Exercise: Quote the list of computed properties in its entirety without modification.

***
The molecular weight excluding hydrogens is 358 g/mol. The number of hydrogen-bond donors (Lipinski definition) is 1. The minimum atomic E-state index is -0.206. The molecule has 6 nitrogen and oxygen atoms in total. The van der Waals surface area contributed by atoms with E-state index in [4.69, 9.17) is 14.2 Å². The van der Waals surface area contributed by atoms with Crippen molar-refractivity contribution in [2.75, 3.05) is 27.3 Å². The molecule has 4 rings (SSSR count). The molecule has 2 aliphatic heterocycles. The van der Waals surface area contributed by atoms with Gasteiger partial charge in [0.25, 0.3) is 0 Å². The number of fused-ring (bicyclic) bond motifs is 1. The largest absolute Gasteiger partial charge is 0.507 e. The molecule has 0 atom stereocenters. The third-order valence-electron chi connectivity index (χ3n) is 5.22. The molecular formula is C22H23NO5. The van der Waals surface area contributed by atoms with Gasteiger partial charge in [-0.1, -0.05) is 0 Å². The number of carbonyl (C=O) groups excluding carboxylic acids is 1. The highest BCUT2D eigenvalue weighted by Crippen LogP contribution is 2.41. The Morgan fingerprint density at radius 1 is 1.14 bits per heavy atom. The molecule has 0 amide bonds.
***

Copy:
The molecular weight excluding hydrogens is 358 g/mol. The number of hydrogen-bond donors (Lipinski definition) is 1. The minimum atomic E-state index is -0.206. The molecule has 6 nitrogen and oxygen atoms in total. The van der Waals surface area contributed by atoms with E-state index in [4.69, 9.17) is 14.2 Å². The van der Waals surface area contributed by atoms with Crippen molar-refractivity contribution in [2.75, 3.05) is 27.3 Å². The molecule has 4 rings (SSSR count). The molecule has 2 aliphatic heterocycles. The van der Waals surface area contributed by atoms with Gasteiger partial charge in [0.25, 0.3) is 0 Å². The number of fused-ring (bicyclic) bond motifs is 1. The largest absolute Gasteiger partial charge is 0.507 e. The molecule has 0 atom stereocenters. The third-order valence-electron chi connectivity index (χ3n) is 5.22. The molecular formula is C22H23NO5. The van der Waals surface area contributed by atoms with Gasteiger partial charge in [-0.1, -0.05) is 0 Å². The number of carbonyl (C=O) groups excluding carboxylic acids is 1. The highest BCUT2D eigenvalue weighted by Crippen LogP contribution is 2.41. The Morgan fingerprint density at radius 1 is 1.14 bits per heavy atom. The molecule has 0 amide bonds.